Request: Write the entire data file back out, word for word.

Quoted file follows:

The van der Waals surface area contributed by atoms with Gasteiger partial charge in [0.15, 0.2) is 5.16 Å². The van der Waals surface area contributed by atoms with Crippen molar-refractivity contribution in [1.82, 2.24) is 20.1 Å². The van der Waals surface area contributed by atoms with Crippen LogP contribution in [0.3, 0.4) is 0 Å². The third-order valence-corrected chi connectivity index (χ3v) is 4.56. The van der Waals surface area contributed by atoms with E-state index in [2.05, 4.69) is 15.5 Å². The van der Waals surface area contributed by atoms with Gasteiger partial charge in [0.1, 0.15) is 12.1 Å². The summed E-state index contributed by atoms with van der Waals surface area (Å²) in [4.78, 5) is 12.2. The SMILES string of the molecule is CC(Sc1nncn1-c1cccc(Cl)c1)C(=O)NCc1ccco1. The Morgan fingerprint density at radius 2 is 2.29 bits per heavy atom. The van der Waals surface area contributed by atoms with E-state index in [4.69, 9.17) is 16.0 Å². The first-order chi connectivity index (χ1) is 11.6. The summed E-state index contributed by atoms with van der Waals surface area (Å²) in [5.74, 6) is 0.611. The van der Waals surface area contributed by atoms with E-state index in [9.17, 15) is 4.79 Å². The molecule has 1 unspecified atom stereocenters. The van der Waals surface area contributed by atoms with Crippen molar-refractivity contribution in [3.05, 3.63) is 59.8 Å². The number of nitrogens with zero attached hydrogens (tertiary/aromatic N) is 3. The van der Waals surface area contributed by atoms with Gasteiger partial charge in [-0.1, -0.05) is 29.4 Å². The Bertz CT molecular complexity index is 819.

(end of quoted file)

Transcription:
The van der Waals surface area contributed by atoms with Gasteiger partial charge in [0.15, 0.2) is 5.16 Å². The van der Waals surface area contributed by atoms with Crippen molar-refractivity contribution in [1.82, 2.24) is 20.1 Å². The van der Waals surface area contributed by atoms with Crippen LogP contribution in [0.3, 0.4) is 0 Å². The third-order valence-corrected chi connectivity index (χ3v) is 4.56. The van der Waals surface area contributed by atoms with E-state index in [2.05, 4.69) is 15.5 Å². The van der Waals surface area contributed by atoms with Gasteiger partial charge in [0.1, 0.15) is 12.1 Å². The summed E-state index contributed by atoms with van der Waals surface area (Å²) in [4.78, 5) is 12.2. The SMILES string of the molecule is CC(Sc1nncn1-c1cccc(Cl)c1)C(=O)NCc1ccco1. The Morgan fingerprint density at radius 2 is 2.29 bits per heavy atom. The van der Waals surface area contributed by atoms with E-state index in [4.69, 9.17) is 16.0 Å². The first-order chi connectivity index (χ1) is 11.6. The summed E-state index contributed by atoms with van der Waals surface area (Å²) in [5.74, 6) is 0.611. The van der Waals surface area contributed by atoms with E-state index in [9.17, 15) is 4.79 Å². The molecule has 1 unspecified atom stereocenters. The van der Waals surface area contributed by atoms with Crippen molar-refractivity contribution in [3.05, 3.63) is 59.8 Å². The number of nitrogens with zero attached hydrogens (tertiary/aromatic N) is 3. The van der Waals surface area contributed by atoms with Gasteiger partial charge in [-0.1, -0.05) is 29.4 Å². The Bertz CT molecular complexity index is 819.